Health

A New Blood Test Will End Unnecessary Breast Cancer Surgery

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Treating breast cancer can be an aggressive and exhausting ordeal for those suffering from the disease. Thankfully, a recent breakthrough in treatment options might help a lot of patients avoid needlessly going under the knife. 

Researchers from the Translational Genomics Research Institute (TGen) have developed a blood test that is 100 times more sensitive than options that currently exist. At the moment, breast cancer is usually treated with drugs to shrink the tumors, then patients undergo surgery to have any lingering cancer cells removed. According to a press release from TGen, in roughly 30 percent of these patients no remaining cancer cells are found —  meaning they undergo the surgery and resulting recovery for no reason. Until now, there was no way for doctors to know whether or not the operation is necessary without going through with it. 

The new blood test is known as TARDIS (unrelated to the show Doctor Who, it stands for TARgeted DIgitial Sequencing) and can be used to monitor even early stages of breast cancer. “Until now, blood tests for breast cancer have only been sensitive enough to reliably identify tumor DNA in people with advanced disease,” explained Muhammed Murtaza, MD, the lead author of the study. “We’ve shown that TARDIS is able to detect circulating DNA at extremely low concentrations in the blood, opening up the possibility of monitoring patients with early-stage breast cancer to find out how their disease is responding to treatment.”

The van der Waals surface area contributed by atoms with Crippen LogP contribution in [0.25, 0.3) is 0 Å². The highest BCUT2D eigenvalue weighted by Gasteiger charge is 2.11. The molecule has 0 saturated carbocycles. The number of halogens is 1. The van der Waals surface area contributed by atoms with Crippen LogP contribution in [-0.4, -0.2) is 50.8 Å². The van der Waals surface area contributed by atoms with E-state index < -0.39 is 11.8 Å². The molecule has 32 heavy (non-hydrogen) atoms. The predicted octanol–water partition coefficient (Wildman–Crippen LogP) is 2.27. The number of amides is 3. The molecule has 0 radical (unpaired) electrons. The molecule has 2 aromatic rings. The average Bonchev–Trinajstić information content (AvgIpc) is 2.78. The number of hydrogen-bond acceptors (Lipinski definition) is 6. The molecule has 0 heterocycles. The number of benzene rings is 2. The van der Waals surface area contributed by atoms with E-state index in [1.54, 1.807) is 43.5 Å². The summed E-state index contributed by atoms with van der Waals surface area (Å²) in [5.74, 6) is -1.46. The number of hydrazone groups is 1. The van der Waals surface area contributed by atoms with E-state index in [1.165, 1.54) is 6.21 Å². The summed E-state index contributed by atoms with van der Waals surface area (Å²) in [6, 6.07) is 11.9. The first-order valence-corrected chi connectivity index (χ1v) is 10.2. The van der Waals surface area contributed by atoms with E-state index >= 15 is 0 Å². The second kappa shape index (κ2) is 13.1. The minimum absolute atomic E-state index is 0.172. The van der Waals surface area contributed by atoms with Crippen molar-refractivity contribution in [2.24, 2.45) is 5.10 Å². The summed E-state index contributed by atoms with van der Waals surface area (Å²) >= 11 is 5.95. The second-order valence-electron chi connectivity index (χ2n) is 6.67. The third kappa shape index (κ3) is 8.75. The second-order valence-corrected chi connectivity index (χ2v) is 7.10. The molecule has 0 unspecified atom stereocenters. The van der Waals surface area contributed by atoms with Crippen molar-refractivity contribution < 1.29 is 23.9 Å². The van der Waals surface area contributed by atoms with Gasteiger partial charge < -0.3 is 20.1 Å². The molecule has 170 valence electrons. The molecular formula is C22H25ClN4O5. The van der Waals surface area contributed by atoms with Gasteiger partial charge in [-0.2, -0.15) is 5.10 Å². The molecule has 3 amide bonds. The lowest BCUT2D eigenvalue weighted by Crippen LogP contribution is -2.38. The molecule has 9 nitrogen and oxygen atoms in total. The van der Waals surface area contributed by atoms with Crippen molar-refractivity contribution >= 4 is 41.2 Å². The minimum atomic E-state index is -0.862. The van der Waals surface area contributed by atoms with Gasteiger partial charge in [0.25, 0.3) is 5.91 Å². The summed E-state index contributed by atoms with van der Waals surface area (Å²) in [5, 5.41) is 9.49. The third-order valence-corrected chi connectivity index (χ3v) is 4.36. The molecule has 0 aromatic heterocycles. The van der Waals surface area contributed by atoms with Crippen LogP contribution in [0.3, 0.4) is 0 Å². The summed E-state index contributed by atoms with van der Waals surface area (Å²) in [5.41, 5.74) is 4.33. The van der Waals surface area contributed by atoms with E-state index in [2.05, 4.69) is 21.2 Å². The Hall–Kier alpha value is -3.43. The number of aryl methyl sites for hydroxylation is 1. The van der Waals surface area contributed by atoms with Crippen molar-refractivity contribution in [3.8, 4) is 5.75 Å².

This initial study was small (22 women), but another study is already in the works with a larger pool of over 200 patients. And, it’s not just breast cancer that they hope to help with this discovery, but other types of cancer as well. “This could be a game-changer,” explains Professor Carlos Caldas, who contributed to the study. “Instead of patients undergoing six to eight cycles of chemotherapy (15-21 weeks of treatment), after one or two cycles (3-6 weeks) we would use the TARDIS test to look for a significant drop in circulating tumor DNA. If a drop was not detected, the treatment could be stopped or changed.” Considering how taxing all of those other rounds of treatment already are, being able to avoid surgery when you don’t actually need it would be a huge relief.

Here’s hoping everyone battling this devastating diagnoses are able to benefit from this groundbreaking development ASAP!

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